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An aircraft in the sky seen from the ground.

Water can’t get a grip on a newly fabricated material, which might one day help to prevent ice build-up on aeroplane wings. Credit: Getty

Materials science

A surface stays frost-free by showing water drops no mercy

A bio-inspired material forces water droplets to jump into the void — and thus prevents ice formation.

A textured material repels water so well that any droplets that condense on its surface vault off almost immediately, standing no chance of turning into dangerous ice.

Keeping people safe on wintry pavements and ensuring that planes stay ice-free requires surfaces that thwart frost formation. Wheat plants offer clues for doing the job: the structure of their leaves causes small droplets of dew to merge. The resulting, larger droplets spontaneously propel themselves off the leaf, keeping the foliage clean and dry.

Ximin He at the University of California, Los Angeles, Zhiyuan He at the University of Chinese Academy of Sciences in Beijing and their colleagues drew on this phenomenon to fight frost. The researchers deposited a layer of nanoparticles onto copper in a porous pattern that mimicked the wheat leaf’s texture. The pattern forces water droplets on the material to merge and jump off within milliseconds, which not only keeps the material dry but also maximizes its ability to absorb solar energy.

Under artificial sunlight, the material stayed dry and kept its surface temperature above freezing even amid humid surroundings at −50 °C.

More Research Highlights...

Camera-trap image of Dendrohyrax interfluvialis

Some tree hyraxes scream in the night, but the newly identified Dendrohyrax interfluvialis (above, camera-trap image) utters a complex series of squawks, rattles and barks. Credit: J. F. Oates et al./Zool. J. Linn. Soc.

Zoology

A bark in the dark reveals a hidden hyrax

Its neighbours scream, but a new species of tree hyrax — a cousin of the elephant — unleashes a rattling bark.
Plastic and other debris floats underwater in blue water

Plastic detritus from snacks and meals floats in the Red Sea. Marine sampling shows that food waste accounts for nearly 90% of plastic pollution at some locales. Credit: Andrey Nekrasov/Barcroft Media/Getty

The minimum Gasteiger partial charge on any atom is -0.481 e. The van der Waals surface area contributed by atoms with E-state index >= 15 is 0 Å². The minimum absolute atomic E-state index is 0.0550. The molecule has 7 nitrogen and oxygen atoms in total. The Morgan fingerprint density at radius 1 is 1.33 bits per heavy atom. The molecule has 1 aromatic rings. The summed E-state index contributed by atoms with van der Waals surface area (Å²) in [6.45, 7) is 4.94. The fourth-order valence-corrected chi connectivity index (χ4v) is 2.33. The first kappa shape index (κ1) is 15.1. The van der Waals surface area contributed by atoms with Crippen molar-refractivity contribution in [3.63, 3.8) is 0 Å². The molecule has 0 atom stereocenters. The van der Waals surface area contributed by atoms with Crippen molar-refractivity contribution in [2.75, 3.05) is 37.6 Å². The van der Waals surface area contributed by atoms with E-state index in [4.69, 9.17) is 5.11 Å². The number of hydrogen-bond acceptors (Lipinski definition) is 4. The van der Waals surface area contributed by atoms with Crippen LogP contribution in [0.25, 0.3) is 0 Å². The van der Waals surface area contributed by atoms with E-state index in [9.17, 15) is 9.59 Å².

Ocean sciences

Humanity’s fast-food habit is filling the ocean with plastic

Food bags, drink bottles and similar items account for the biggest share of plastic waste near the shore.
Conceptual artwork of a pair of entangled quantum particles.

An artist’s impression of ‘entangled’ particles, which share properties even at a distance. Entangled photons can be used to help secure a multi-party video meeting. Credit: Mark Garlick/Science Photo Library

Quantum information

Quantum keys dial up tamper-proof conference calls

A new experiment efficiently distributes the highly secure keys to four parties instead of the typical two.
Farmers harvest pineapples in a field.

Workers harvest pineapples in Lingao County, China. Less than one-third of the money spent on food eaten at home reaches farmers. Credit: Yuan Chen/VCG/Getty

Economics

Poor harvest: farmers earn a pitiful fraction of the money spent on food

The bulk of consumer food spending around the world ends up in the coffers of distributors, processors and other parties beyond the farm gate.
A woman wearing a protective face mask splashes her hands in a jet of water

A pedestrian seeks relief from searing temperatures in Spain, where a high proportion of heat-related deaths have been linked to climate change. Credit: SALAS/EPA-EFE/Shutterstock

Climate change

More than one-third of heat deaths blamed on climate change

Warming resulting from human activities accounts for a high percentage of heat-related deaths, especially in southern Asia and South America.
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